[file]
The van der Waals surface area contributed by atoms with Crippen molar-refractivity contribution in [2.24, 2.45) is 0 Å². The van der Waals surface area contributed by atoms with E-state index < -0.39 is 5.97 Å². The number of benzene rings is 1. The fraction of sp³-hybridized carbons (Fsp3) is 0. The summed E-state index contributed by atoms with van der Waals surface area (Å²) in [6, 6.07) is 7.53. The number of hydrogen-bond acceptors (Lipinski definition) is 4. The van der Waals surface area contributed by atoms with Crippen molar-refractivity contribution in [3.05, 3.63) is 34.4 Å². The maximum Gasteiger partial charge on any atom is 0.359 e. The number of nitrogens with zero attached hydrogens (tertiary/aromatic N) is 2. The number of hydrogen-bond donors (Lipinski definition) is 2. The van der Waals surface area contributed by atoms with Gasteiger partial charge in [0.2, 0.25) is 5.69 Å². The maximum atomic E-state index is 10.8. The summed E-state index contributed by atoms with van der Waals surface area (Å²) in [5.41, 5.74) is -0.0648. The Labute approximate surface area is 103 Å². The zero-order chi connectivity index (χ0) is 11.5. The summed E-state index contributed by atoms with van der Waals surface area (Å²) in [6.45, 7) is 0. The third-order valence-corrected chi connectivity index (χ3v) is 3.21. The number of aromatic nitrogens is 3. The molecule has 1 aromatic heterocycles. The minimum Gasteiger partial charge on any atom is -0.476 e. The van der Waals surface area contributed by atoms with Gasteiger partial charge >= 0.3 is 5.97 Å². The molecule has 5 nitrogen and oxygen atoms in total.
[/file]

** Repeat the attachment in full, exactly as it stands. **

The van der Waals surface area contributed by atoms with Crippen molar-refractivity contribution in [2.24, 2.45) is 0 Å². The van der Waals surface area contributed by atoms with E-state index < -0.39 is 5.97 Å². The number of benzene rings is 1. The fraction of sp³-hybridized carbons (Fsp3) is 0. The summed E-state index contributed by atoms with van der Waals surface area (Å²) in [6, 6.07) is 7.53. The number of hydrogen-bond acceptors (Lipinski definition) is 4. The van der Waals surface area contributed by atoms with Crippen molar-refractivity contribution in [3.05, 3.63) is 34.4 Å². The maximum Gasteiger partial charge on any atom is 0.359 e. The number of nitrogens with zero attached hydrogens (tertiary/aromatic N) is 2. The number of hydrogen-bond donors (Lipinski definition) is 2. The van der Waals surface area contributed by atoms with Gasteiger partial charge in [0.2, 0.25) is 5.69 Å². The maximum atomic E-state index is 10.8. The summed E-state index contributed by atoms with van der Waals surface area (Å²) in [5.41, 5.74) is -0.0648. The Labute approximate surface area is 103 Å². The zero-order chi connectivity index (χ0) is 11.5. The summed E-state index contributed by atoms with van der Waals surface area (Å²) in [6.45, 7) is 0. The third-order valence-corrected chi connectivity index (χ3v) is 3.21. The number of aromatic nitrogens is 3. The molecule has 1 aromatic heterocycles. The minimum Gasteiger partial charge on any atom is -0.476 e. The van der Waals surface area contributed by atoms with Gasteiger partial charge >= 0.3 is 5.97 Å². The molecule has 5 nitrogen and oxygen atoms in total.